Bill Keller, executive editor of the New York Times, has written a letter to its readers and those who have corresponded with that newspaper about its revealing of the secret SWIFT monitoring program. You may find the letter here.
I have not read the letter in its entirety. I read only four (4) sentences.
Sentence number four in the second paragraph of Bill Keller's letter:
(I could ask, if that's the case, why they are drawing so much attention to the story themselves by yelling about it on the airwaves and the Internet.)I stopped right there. What a ridiculous, self-serving and hypocritical thing to say. The New York Times strokes itself as "the paper of record" and then blames others for the publicity which the Times itself has generated. And the sentence has not only set the tone for the remainder of his letter but is also the letter's summary. Doesn't one usually leave the summary for last? However, Keller did us a favor, I suppose, by stating the summary so early so that we might put down his missive immediately and go on to other things.
Hugh Hewitt, who read it all, comments on the above:
The very first thing Mr. Keller does is suggest that "conservative bloggers and TV or radio pundits" are behind the uproar. This is not responsive at all to any of the many criticisms of the decision to publish, and the parenthetical aside is absurd --does he really think that the story is more publicized among terrorists because critics react to it? He must believe the terrorists to be very stupid indeed, but in so arguing reveals himself to be ignorant of the very sophisticated internet tacticians among the jihadists.Don Surber:
Rather than give a reasoned and calm reply, Keller played politics, citing "the angry words of conservative bloggers and TV or radio pundits" and engaging in parenthetical well-so-are-you playground games:Ace of Spades:
Bill Keller offers up a gassy melange of generalities and bromides to justify his treason.Wizbang could have saved me even the short time I spent reading only the first four sentences:
Here's a question. If the press is indeed the Fourth Estate of government, as they ceaselessly tell us they are, why do they not make themselves available for tough questioning as do all other branches of government? (Well, okay, except the judiciary.)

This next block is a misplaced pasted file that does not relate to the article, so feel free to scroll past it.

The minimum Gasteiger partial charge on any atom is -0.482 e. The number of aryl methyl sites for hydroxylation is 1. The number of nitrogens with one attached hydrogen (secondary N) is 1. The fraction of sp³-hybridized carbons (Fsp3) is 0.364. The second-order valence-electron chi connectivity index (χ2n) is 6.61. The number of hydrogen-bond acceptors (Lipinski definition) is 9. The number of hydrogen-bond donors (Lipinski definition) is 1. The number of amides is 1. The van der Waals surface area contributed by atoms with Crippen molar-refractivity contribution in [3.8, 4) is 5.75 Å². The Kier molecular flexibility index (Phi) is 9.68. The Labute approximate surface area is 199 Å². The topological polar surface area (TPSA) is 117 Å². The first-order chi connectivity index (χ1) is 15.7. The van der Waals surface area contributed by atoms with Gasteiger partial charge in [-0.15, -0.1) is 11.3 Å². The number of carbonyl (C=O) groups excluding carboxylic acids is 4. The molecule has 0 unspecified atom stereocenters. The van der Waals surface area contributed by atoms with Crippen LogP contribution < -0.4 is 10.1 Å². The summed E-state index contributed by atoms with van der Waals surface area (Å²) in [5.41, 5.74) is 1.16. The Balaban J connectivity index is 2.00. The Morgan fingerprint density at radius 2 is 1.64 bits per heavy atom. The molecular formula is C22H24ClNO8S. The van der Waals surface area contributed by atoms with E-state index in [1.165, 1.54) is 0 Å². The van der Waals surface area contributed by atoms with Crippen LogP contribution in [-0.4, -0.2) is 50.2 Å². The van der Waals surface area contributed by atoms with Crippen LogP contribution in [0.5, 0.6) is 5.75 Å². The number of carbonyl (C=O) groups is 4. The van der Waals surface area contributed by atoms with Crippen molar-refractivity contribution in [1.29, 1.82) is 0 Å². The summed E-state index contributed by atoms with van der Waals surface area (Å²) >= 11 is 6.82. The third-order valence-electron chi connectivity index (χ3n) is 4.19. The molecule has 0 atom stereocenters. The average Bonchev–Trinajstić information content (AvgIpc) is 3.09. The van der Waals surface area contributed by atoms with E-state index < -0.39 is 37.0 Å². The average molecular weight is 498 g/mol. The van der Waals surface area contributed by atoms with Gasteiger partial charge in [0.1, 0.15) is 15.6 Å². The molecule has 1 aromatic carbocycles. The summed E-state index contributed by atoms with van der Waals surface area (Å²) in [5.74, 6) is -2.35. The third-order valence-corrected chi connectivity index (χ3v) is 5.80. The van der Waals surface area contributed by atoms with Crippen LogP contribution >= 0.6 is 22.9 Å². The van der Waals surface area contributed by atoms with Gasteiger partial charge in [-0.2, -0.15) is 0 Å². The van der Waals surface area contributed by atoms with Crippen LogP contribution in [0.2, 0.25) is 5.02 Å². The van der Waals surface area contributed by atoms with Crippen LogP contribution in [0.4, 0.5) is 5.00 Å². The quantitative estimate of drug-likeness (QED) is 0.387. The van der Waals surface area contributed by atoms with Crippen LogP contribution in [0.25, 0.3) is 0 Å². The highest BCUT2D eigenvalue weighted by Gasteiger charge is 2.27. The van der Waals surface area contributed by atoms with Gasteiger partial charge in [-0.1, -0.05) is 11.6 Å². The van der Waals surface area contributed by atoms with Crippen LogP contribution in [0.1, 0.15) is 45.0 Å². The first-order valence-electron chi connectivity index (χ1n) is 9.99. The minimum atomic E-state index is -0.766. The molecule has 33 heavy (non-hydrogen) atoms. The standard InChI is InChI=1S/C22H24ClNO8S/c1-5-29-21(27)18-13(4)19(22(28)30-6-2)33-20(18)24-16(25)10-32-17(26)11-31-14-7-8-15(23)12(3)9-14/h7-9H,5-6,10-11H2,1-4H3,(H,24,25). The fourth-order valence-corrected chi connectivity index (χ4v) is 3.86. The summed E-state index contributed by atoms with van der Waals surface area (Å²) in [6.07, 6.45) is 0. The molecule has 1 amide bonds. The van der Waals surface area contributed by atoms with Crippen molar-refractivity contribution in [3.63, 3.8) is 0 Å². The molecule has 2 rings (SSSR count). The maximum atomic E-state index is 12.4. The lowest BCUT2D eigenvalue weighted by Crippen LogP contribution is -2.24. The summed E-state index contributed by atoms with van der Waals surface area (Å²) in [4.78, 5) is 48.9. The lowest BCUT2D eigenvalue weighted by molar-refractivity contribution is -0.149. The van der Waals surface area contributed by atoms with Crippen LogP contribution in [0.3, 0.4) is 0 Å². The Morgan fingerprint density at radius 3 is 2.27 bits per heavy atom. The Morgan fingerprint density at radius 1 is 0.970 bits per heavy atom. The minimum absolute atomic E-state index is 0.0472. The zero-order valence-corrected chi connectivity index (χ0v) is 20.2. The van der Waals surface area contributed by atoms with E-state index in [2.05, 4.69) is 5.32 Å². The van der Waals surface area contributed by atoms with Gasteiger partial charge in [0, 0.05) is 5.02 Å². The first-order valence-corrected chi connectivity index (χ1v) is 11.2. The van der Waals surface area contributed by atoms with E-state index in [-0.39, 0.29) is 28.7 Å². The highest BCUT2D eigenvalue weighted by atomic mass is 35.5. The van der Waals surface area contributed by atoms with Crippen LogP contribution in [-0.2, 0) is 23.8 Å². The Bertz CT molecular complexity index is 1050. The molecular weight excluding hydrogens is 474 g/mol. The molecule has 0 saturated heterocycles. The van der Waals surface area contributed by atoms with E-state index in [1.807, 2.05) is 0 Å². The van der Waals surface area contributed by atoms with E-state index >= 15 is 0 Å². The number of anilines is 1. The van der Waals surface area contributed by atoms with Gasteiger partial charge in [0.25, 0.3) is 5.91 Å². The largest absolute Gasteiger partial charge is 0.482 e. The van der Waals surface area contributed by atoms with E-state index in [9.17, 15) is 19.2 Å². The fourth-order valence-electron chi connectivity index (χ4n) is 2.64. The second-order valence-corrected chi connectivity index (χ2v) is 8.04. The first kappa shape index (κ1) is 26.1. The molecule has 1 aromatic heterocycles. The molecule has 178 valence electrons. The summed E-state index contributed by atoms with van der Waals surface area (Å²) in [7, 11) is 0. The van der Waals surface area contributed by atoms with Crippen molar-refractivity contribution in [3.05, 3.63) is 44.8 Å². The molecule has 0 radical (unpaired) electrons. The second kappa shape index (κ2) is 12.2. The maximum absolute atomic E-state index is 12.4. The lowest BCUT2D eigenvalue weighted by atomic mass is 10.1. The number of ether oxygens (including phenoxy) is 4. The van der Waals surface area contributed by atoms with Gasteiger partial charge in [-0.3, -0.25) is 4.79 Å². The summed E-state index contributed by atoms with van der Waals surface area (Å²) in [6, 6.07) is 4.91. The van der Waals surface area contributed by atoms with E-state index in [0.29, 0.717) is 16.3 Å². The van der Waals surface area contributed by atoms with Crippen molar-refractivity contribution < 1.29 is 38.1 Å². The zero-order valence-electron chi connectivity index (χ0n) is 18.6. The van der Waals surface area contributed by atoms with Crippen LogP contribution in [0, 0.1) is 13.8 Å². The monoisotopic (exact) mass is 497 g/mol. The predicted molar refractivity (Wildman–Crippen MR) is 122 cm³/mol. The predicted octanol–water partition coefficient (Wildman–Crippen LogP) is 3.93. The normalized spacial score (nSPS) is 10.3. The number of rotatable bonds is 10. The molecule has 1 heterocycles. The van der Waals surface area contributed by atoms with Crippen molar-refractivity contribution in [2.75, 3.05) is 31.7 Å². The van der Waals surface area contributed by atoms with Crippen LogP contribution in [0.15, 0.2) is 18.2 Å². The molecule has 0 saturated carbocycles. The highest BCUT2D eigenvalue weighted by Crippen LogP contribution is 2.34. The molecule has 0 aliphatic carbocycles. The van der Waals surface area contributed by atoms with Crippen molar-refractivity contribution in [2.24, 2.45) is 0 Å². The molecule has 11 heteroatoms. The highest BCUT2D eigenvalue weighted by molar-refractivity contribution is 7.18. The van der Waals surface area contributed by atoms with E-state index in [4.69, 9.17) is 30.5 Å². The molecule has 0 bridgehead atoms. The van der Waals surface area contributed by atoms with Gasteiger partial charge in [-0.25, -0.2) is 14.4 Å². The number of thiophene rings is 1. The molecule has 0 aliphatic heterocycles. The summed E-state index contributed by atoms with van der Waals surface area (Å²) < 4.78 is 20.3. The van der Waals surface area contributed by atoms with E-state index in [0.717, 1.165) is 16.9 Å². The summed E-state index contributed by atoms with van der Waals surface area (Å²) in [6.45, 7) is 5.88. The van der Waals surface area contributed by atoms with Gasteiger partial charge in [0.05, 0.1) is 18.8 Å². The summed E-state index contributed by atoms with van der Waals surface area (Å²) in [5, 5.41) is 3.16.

Dear Reader:Political Musings:
1) We have no reason to believe the program was illegal in any way.
2) We have every reason to believe it was effective at catching terrorists.
3) We ran the story anyway, screw you.
Their (sic) was no compelling interest in the Times’ publication of this story other than to sell papers and stick a finger in the eye of the administration. The story didn’t even attempt to make an argument that there was anything illegal or even questionable in the SWIFT monitoring.Gaius:
The Times has chosen sides in the war. Sad to say it isn’t ours.
Because, Mr. Kellor, you and your newspaper already shouted the story from the rooftops. What little we add to the cacophony you have produced is minor.Dan Riehl read the whole thing:
If anything it gets even more sanctimonious and self serving from there. This is elitist lecturing at it's worst. And it explains nothing. Not one bit of useful information as to why Billy and Pinch thought a good, useful, effective and legal program should be exposed and ruined.
Keller is simply spinning the issues to his liking. The core issue is and has always been tipping off terrorists to a program which even the Times is forced to admit works, and is legal.Barry Ready:
Why are we drawing so much attention to the story? Because he published it after being informed that doing so would threaten our National security. It boils my blood that this idiot tries to shift the blame to others before he even finishes the second paragraph. How stupid does he think we are?
Here's a scoop for you Bill: If you had kept your trap shut, we wouldn't even be having this discussion now! What a moron!
Mr. Keller, some of us become very offended when we are patronized, lied to, and generally treated as fools, especially when it is a true fool trying to play God.
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TAGS: Bill Keller, New York Times